On the left is a snowy egret at Elm Lake, the lake in the previous photo post. I waited and waited for it to move – stand, grab for a tasty, fly off, anything – but it just sat there. Oh well, it is a nice profile. We'll see snowy egrets in their breeding plumage this coming April at the birding festival.
The black and white bird in the middle is a black-necked stilt. This is an elegant bird that looks delicate but is pretty tough; in fact its range and numbers are increasing. Stilts have the longest legs in proportion to their bodies of any bird except the flamingo.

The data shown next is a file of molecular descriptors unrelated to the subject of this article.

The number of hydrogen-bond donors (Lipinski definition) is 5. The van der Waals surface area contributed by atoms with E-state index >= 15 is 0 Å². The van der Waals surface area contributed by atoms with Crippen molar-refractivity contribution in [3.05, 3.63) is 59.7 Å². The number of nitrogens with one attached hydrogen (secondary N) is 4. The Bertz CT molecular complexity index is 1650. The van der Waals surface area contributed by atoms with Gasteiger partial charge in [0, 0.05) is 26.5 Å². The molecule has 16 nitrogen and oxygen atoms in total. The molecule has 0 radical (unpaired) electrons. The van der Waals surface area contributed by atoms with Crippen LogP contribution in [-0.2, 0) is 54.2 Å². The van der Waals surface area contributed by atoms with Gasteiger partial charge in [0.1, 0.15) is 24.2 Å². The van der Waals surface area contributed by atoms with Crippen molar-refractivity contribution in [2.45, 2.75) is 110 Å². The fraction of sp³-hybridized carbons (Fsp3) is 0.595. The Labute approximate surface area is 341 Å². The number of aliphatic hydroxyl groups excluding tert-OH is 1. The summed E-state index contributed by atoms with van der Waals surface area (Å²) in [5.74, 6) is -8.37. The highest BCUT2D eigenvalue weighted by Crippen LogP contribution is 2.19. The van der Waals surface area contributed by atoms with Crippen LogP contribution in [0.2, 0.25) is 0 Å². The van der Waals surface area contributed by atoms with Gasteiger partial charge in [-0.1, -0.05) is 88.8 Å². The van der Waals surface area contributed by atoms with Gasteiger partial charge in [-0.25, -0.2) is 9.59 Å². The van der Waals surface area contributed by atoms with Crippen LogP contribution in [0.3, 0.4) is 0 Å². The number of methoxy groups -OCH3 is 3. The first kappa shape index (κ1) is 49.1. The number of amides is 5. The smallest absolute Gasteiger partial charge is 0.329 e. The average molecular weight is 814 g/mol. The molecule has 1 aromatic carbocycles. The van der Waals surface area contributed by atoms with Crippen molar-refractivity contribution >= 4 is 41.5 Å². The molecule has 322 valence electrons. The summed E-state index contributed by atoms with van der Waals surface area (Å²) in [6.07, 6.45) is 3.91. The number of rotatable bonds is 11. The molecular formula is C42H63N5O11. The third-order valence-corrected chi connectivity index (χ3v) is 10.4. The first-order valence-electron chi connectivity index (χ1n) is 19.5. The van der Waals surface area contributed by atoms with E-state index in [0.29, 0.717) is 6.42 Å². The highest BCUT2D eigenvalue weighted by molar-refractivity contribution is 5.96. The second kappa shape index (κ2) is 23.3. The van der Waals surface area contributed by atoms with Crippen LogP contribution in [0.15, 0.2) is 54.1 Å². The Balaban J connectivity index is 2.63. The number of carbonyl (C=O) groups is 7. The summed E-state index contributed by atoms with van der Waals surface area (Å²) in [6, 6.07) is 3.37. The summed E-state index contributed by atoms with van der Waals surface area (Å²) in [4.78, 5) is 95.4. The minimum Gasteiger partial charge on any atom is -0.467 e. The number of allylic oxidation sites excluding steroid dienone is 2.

On the far right are two common gallinules that seem to be getting friendly in the spirit of the coming spring. Often called moorhens, these birds have incredibly long toes to allow them to walk over mud or atop floating vegetation. You can also see the bright red bill which extends up to become a forehead shield.
Now we are off to see whooping cranes, one of the rarest birds in North America.
Remember to click on the pictures to see them full sized.